Franky? We deserve better!

HSPs are all about authenticity, and about finding deeper meaning in life. As such, we owe it to the world, and to ourselves, to stay True to what really matters to us... and as long as gloss over our deeper natures with platitudes, niceties and excessively affirmational therapies we will tend to stray from that course.

And if you think about it... usually we learn the most from those who tell us things we really would rather not hear.

More to come, on the topic of HSPs and "Staying True to What Matters."


  1. I think the major struggle for most people is living true to who they are. This is especially difficult if one does not know the essence of their being. Once that essence is uncovered, I think it is easier to stand your ground and walk your own walk. But uncovering that inner core and allowing it to shine takes work, takes breaking away from the expectations of others and gutts. Unfortunately, too often it takes an illness to jump start the process.

    Am I responding to what you wrote here? I'm tracking sort of all over today. :-) *hugs* Peter!

  2. As you are aware, part of my gig is helping others to overcome the pile of nonsense often handed to them by other "spiritual intuitives" who offer bandaid solutions to real dilemmas. Thank you for your brand of insight.

  3. Big fluffy bunnies come in all kinds of colors. Although I adhere to the Christian faith, I find I cannot stomach either the prosperity theology or the hyper-faith path to healing. I'm sure about one thing: the path toward growth and enlightenment is slow with it's highs and lows. Thank you for your reflective thoughts that ring true.

  4. Well, having discovered HSP just yesterday after searching for an alternative to the possible diagnosis my sleep doctor gave me- some borderline personality disorder, I feel a bit relieved. For the first time in my life, I feel like I might fit in somewhere. Yours if one of the first 10 articles I have read on this topic. Thanks for plain talk! Looking forward to part 2.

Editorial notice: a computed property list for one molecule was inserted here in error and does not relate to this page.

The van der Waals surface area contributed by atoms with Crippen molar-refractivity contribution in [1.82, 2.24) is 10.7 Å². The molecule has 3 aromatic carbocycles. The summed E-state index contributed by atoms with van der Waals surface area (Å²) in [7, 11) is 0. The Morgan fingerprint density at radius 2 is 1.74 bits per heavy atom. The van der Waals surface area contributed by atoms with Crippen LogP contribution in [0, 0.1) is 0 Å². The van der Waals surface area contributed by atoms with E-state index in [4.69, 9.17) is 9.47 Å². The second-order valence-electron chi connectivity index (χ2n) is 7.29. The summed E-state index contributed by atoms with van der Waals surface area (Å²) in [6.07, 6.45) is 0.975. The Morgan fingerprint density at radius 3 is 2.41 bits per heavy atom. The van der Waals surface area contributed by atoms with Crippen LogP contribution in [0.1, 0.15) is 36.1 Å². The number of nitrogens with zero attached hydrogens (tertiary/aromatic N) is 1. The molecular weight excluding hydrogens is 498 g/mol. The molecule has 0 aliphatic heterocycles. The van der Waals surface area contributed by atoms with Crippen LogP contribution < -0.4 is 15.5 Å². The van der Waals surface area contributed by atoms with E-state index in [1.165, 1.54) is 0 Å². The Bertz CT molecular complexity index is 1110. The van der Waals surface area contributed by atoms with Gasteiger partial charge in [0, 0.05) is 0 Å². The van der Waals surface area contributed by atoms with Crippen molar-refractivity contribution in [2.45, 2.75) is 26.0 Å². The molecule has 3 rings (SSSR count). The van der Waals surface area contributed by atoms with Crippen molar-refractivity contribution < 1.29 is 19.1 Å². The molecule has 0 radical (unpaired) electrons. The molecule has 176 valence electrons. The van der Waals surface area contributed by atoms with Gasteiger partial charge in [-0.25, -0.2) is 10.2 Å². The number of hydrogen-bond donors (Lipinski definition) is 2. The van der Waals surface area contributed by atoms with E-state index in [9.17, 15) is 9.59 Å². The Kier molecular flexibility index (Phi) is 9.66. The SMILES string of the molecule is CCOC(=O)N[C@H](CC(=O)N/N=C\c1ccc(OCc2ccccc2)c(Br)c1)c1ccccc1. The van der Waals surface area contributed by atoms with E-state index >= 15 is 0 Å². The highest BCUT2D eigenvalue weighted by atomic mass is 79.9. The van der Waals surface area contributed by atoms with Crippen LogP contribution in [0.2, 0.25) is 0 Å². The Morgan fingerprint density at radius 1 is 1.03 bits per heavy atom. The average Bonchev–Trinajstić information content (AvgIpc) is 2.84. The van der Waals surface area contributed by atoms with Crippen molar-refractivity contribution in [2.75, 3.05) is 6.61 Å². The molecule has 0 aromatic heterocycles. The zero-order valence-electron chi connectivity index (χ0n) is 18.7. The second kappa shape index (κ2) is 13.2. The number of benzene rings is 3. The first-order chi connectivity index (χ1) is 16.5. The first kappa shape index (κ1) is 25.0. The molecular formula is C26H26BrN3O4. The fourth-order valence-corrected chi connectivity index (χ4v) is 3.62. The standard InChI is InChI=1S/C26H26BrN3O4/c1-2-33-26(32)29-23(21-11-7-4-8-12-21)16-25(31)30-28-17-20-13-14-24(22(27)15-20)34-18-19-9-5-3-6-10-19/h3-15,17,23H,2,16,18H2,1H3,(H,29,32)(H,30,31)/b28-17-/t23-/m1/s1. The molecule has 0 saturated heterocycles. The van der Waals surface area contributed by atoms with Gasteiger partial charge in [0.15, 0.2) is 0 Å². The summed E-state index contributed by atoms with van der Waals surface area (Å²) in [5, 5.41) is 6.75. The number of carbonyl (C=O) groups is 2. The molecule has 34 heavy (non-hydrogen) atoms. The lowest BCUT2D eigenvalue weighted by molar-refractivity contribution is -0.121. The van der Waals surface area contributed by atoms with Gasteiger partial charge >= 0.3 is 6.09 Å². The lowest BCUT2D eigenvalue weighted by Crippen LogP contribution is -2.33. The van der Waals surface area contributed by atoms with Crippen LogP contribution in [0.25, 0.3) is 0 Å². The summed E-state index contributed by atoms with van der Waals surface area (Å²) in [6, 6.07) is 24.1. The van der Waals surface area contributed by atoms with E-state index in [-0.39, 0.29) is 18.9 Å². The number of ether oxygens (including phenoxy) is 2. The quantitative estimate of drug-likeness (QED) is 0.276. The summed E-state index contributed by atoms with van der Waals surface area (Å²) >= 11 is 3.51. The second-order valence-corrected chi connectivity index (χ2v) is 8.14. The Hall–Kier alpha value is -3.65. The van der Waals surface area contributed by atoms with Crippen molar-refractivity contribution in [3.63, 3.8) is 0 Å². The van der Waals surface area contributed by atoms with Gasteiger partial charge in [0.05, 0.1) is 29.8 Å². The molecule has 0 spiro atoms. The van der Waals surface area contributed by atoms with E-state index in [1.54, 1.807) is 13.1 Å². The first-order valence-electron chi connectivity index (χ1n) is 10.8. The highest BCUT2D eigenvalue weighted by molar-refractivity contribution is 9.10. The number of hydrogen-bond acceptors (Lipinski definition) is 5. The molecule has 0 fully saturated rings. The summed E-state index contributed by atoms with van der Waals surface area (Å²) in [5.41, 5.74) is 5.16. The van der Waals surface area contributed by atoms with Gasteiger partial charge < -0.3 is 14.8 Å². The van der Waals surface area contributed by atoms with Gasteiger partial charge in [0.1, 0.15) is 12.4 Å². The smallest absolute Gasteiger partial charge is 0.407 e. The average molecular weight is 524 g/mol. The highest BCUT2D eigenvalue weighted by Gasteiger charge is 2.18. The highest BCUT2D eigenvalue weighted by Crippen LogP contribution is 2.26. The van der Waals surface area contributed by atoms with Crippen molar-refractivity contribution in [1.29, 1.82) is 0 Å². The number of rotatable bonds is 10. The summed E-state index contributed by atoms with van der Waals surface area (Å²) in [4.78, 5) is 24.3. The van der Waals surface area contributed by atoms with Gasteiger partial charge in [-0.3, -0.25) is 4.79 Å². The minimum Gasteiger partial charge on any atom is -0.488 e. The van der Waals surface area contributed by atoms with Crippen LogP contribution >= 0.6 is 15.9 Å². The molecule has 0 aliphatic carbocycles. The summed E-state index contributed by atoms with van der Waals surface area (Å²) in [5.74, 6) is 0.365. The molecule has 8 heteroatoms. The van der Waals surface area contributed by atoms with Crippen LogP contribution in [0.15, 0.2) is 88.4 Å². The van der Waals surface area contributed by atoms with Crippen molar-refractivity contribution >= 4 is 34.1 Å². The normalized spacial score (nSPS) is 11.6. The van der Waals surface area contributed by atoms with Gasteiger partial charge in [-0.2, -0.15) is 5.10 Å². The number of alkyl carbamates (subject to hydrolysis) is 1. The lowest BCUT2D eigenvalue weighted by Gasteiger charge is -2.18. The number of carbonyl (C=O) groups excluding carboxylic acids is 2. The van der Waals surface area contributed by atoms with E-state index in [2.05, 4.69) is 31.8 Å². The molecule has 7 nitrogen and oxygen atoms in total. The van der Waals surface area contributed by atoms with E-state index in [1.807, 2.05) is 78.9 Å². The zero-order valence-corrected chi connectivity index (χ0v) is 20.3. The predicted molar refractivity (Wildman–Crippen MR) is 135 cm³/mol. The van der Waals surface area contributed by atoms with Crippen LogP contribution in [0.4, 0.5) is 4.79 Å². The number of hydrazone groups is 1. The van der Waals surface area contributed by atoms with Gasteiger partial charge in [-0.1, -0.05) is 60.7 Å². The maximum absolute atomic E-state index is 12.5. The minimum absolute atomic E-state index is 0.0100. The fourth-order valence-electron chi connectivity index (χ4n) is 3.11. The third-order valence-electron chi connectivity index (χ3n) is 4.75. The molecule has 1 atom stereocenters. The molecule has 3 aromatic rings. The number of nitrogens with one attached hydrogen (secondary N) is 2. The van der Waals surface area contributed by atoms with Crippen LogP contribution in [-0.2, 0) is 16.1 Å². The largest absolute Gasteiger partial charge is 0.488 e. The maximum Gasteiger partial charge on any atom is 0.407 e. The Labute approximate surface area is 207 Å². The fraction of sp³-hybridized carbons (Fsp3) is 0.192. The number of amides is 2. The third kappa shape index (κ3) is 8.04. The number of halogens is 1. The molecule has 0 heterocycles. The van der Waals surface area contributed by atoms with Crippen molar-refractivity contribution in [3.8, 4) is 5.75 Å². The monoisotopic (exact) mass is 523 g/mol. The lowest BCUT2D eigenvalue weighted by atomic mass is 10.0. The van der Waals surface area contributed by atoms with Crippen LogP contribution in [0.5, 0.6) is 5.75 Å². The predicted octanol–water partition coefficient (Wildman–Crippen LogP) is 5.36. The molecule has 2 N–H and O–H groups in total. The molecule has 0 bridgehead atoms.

5. "dress them up on pink chiffon" lol, priceless.

    Well said, I am in total HSP-agreement. I think it's up the individual. Some people respond well to the touchy-feely stuff. In the short time I have been seriously focusing on being an HSP, I have been challenged by many approaches. Maybe part of the process is to not come in w/preconceived notions but discovering what works for you.


  6. i know this an old post but its all so true, you need to stay true to yourself and not let them steal you away and turn you into another comfortably numb pod person (who i naturally envy for being able to live so care free of course). All this struggling just to stay afloat, to change and grow. i have never thrived in my life, its always been mental health crap, just dealing with my all consuming inner world which is endless and really terrifying sometimes. I never knew how to balance that abyss inside and the outside world, I'm still learning and don't have a much to show on the outside for all these hard won insights (now into my third decade). It freaks me out and makes me sad and to most people looking in id definitely be the definition of 'male loser' but no way in hell will i ever let them screw my mind again and make me be as fake as the rest of them. I'm never leaving the course again if i can help it, this has not been fun